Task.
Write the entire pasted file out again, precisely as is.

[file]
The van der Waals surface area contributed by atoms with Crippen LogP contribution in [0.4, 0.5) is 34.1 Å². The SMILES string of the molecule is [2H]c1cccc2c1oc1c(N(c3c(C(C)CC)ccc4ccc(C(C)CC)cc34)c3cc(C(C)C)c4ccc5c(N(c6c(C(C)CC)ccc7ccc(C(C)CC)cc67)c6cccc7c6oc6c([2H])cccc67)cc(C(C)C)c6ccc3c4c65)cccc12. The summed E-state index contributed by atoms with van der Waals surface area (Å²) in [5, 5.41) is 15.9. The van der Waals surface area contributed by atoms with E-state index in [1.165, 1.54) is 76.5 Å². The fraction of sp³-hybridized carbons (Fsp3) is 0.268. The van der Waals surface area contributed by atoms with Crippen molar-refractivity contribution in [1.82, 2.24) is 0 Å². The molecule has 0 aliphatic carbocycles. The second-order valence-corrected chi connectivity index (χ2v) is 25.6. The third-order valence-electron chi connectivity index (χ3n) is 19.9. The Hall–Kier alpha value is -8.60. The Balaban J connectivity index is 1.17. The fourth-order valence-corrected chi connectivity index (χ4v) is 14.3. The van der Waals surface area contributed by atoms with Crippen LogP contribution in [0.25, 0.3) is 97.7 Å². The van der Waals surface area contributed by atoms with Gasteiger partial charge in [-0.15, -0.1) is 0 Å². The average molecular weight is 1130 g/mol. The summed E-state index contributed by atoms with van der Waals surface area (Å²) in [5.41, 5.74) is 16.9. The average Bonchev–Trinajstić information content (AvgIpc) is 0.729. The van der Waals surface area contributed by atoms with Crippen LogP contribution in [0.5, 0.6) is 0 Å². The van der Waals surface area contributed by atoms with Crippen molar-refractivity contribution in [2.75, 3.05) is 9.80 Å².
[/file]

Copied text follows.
The van der Waals surface area contributed by atoms with Crippen LogP contribution in [0.4, 0.5) is 34.1 Å². The SMILES string of the molecule is [2H]c1cccc2c1oc1c(N(c3c(C(C)CC)ccc4ccc(C(C)CC)cc34)c3cc(C(C)C)c4ccc5c(N(c6c(C(C)CC)ccc7ccc(C(C)CC)cc67)c6cccc7c6oc6c([2H])cccc67)cc(C(C)C)c6ccc3c4c65)cccc12. The summed E-state index contributed by atoms with van der Waals surface area (Å²) in [5, 5.41) is 15.9. The van der Waals surface area contributed by atoms with E-state index in [1.165, 1.54) is 76.5 Å². The fraction of sp³-hybridized carbons (Fsp3) is 0.268. The van der Waals surface area contributed by atoms with Crippen molar-refractivity contribution in [1.82, 2.24) is 0 Å². The molecule has 0 aliphatic carbocycles. The second-order valence-corrected chi connectivity index (χ2v) is 25.6. The third-order valence-electron chi connectivity index (χ3n) is 19.9. The Hall–Kier alpha value is -8.60. The Balaban J connectivity index is 1.17. The fourth-order valence-corrected chi connectivity index (χ4v) is 14.3. The van der Waals surface area contributed by atoms with Crippen LogP contribution in [0.25, 0.3) is 97.7 Å². The van der Waals surface area contributed by atoms with Gasteiger partial charge in [-0.15, -0.1) is 0 Å². The average molecular weight is 1130 g/mol. The summed E-state index contributed by atoms with van der Waals surface area (Å²) in [5.41, 5.74) is 16.9. The average Bonchev–Trinajstić information content (AvgIpc) is 0.729. The van der Waals surface area contributed by atoms with Crippen LogP contribution in [0.5, 0.6) is 0 Å². The van der Waals surface area contributed by atoms with Crippen molar-refractivity contribution in [2.75, 3.05) is 9.80 Å².